In a letter to senators this week, Attorney General Eric Holder declared that there is no “known mechanism to persuade an uncooperative individual to talk to the government that has been proven more effective than the criminal justice system.” With all due respect, the attorney general is flat wrong. The CIA interrogation program did just that.
According to the CIA inspector general’s report, Abu Zubaydah, Abd al Rahim al-Nashiri, and Khalid Sheikh Mohammed all tried to hold out, mislead, and withhold information when they were first questioned by the CIA. Before enhanced interrogations, the inspector general says, KSM provided information that was “outdated, inaccurate, or incomplete”; after enhanced interrogation, KSM became “the most prolific” of the detainees in CIA custody, providing actionable intelligence that led to the capture of many of his key operatives. Before enhanced interrogations, the inspector general says, the USS Cole bomber al-Nashiri provided only “historical information;” after enhanced interrogations, “he provided information about his most current operational planning.” Before enhanced interrogations, Abu Zubaydah provided what he thought was nominal information; after enhanced interrogations, Zubaydah “increased production” and provided intelligence that led to the capture of Ramzi bin al-Shibh just as he was completing plans for the attack on Heathrow airport. In each of these cases, high value detainees were holding back vital intelligence until they underwent enhanced interrogations—after which they stopped resisting and told us what they knew.
These facts make the whole debate about whether we can get the same information without enhanced interrogations moot. Let’s accept the possibility that we could have gotten the terrorists to give us the same information using law enforcement techniques—eventually. As the case of Abdulmutallab shows, there is no question that it getting this information takes much longer using a law enforcement approach.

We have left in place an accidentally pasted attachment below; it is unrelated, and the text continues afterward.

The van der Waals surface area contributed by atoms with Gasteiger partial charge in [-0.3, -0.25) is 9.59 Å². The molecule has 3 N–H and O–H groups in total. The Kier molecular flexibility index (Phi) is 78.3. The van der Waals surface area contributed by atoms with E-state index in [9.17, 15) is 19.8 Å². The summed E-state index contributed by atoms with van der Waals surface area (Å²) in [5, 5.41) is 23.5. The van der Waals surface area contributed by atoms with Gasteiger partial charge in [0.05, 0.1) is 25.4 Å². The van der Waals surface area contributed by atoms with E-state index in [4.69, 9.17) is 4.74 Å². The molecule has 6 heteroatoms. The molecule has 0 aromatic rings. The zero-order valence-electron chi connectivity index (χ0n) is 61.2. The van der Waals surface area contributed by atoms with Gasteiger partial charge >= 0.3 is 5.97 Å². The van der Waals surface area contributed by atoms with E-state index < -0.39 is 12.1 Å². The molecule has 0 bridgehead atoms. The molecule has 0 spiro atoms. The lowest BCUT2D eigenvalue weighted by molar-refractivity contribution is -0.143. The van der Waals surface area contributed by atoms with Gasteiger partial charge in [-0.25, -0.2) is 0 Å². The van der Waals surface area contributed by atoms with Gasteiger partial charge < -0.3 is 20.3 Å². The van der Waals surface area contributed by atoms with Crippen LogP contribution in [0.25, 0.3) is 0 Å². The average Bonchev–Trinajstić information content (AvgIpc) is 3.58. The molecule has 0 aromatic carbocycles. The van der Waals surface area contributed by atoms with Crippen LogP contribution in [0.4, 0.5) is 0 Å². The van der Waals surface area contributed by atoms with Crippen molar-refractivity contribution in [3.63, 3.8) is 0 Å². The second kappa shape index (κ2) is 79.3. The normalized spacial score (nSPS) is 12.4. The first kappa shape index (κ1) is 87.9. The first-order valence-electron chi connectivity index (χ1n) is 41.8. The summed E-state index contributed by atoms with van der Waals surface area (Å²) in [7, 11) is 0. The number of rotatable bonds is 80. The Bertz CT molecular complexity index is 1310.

This is not to say that enhanced interrogation techniques would have been necessary in the case of Abdulmutallab. Two-thirds of those questioned by the CIA had no enhanced techniques applied to them at all—and only three required waterboarding. Simply the existence of a CIA interrogation program was enough to get most to make the decision to cooperate. And cooperate they did. According to the Justice Department, on average it took between three to seven days for the CIA to break most terrorists in their custody—and just 15 days in the case of the most resistant detainees. In other words, the CIA got terrorists to stop resisting and start providing intelligence quickly, in a situation where time was critical. By contrast, it has taken the Obama administration five weeks to get Abdulmutallab to speak.
That difference in time could mean the difference between a thwarted attack and another 9/11 in our midst. Let’s hope that is not the price America has to pay for the mishandling of Abdulmutallab.
Marc A. Thiessen is the author of Courting Disaster: How the CIA Kept America Safe and How Barack Obama Is Inviting the Next Attack. For more information go to:www.courtingdisaster.com